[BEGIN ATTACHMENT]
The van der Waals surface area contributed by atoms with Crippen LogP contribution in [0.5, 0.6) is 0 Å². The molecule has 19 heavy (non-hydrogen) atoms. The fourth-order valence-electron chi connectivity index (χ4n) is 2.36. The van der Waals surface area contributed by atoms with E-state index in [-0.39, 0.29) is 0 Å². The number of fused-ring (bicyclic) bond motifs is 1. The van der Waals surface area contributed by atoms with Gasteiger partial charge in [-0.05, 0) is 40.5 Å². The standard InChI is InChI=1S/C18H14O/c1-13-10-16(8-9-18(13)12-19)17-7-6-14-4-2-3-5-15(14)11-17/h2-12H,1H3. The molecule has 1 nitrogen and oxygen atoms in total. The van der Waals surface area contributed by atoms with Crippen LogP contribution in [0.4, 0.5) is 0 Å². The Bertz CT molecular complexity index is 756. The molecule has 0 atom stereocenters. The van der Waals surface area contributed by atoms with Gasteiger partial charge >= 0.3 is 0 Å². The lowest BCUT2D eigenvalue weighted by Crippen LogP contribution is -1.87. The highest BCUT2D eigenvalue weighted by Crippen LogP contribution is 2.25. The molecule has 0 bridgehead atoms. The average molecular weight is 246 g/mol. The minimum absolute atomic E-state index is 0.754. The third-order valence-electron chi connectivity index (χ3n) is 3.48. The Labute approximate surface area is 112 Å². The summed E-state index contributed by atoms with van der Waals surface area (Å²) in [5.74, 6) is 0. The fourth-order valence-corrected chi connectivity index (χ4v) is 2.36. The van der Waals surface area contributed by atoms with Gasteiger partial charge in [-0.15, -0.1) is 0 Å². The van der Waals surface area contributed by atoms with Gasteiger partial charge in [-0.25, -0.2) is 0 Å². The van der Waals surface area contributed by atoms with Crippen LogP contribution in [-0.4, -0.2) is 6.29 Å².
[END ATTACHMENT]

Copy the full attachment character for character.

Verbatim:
The van der Waals surface area contributed by atoms with Crippen LogP contribution in [0.5, 0.6) is 0 Å². The molecule has 19 heavy (non-hydrogen) atoms. The fourth-order valence-electron chi connectivity index (χ4n) is 2.36. The van der Waals surface area contributed by atoms with E-state index in [-0.39, 0.29) is 0 Å². The number of fused-ring (bicyclic) bond motifs is 1. The van der Waals surface area contributed by atoms with Gasteiger partial charge in [-0.05, 0) is 40.5 Å². The standard InChI is InChI=1S/C18H14O/c1-13-10-16(8-9-18(13)12-19)17-7-6-14-4-2-3-5-15(14)11-17/h2-12H,1H3. The molecule has 1 nitrogen and oxygen atoms in total. The van der Waals surface area contributed by atoms with Crippen LogP contribution in [0.4, 0.5) is 0 Å². The Bertz CT molecular complexity index is 756. The molecule has 0 atom stereocenters. The van der Waals surface area contributed by atoms with Gasteiger partial charge >= 0.3 is 0 Å². The lowest BCUT2D eigenvalue weighted by Crippen LogP contribution is -1.87. The highest BCUT2D eigenvalue weighted by Crippen LogP contribution is 2.25. The molecule has 0 bridgehead atoms. The average molecular weight is 246 g/mol. The minimum absolute atomic E-state index is 0.754. The third-order valence-electron chi connectivity index (χ3n) is 3.48. The Labute approximate surface area is 112 Å². The summed E-state index contributed by atoms with van der Waals surface area (Å²) in [5.74, 6) is 0. The fourth-order valence-corrected chi connectivity index (χ4v) is 2.36. The van der Waals surface area contributed by atoms with Gasteiger partial charge in [-0.15, -0.1) is 0 Å². The van der Waals surface area contributed by atoms with Gasteiger partial charge in [-0.25, -0.2) is 0 Å². The van der Waals surface area contributed by atoms with Crippen LogP contribution in [-0.4, -0.2) is 6.29 Å².